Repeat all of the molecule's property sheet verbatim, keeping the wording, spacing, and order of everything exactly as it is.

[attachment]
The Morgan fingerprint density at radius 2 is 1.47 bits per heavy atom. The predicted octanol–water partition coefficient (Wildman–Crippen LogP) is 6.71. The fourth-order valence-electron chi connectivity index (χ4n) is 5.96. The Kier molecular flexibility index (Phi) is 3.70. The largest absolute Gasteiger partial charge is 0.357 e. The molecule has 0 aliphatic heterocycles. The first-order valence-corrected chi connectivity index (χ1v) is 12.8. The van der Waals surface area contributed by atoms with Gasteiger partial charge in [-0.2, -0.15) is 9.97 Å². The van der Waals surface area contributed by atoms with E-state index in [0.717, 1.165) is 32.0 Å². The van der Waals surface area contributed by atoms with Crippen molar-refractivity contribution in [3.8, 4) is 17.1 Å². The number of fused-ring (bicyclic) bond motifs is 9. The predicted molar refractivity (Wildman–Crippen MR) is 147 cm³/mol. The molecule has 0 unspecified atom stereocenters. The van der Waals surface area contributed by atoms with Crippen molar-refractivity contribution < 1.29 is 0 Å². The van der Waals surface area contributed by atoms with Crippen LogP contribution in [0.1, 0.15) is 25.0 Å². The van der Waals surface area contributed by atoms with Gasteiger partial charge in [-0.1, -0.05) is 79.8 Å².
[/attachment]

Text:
The Morgan fingerprint density at radius 2 is 1.47 bits per heavy atom. The predicted octanol–water partition coefficient (Wildman–Crippen LogP) is 6.71. The fourth-order valence-electron chi connectivity index (χ4n) is 5.96. The Kier molecular flexibility index (Phi) is 3.70. The largest absolute Gasteiger partial charge is 0.357 e. The molecule has 0 aliphatic heterocycles. The first-order valence-corrected chi connectivity index (χ1v) is 12.8. The van der Waals surface area contributed by atoms with Gasteiger partial charge in [-0.2, -0.15) is 9.97 Å². The van der Waals surface area contributed by atoms with E-state index in [0.717, 1.165) is 32.0 Å². The van der Waals surface area contributed by atoms with Crippen molar-refractivity contribution in [3.8, 4) is 17.1 Å². The number of fused-ring (bicyclic) bond motifs is 9. The predicted molar refractivity (Wildman–Crippen MR) is 147 cm³/mol. The molecule has 0 unspecified atom stereocenters. The van der Waals surface area contributed by atoms with Crippen molar-refractivity contribution < 1.29 is 0 Å². The van der Waals surface area contributed by atoms with Crippen LogP contribution in [0.1, 0.15) is 25.0 Å². The van der Waals surface area contributed by atoms with Gasteiger partial charge in [-0.1, -0.05) is 79.8 Å².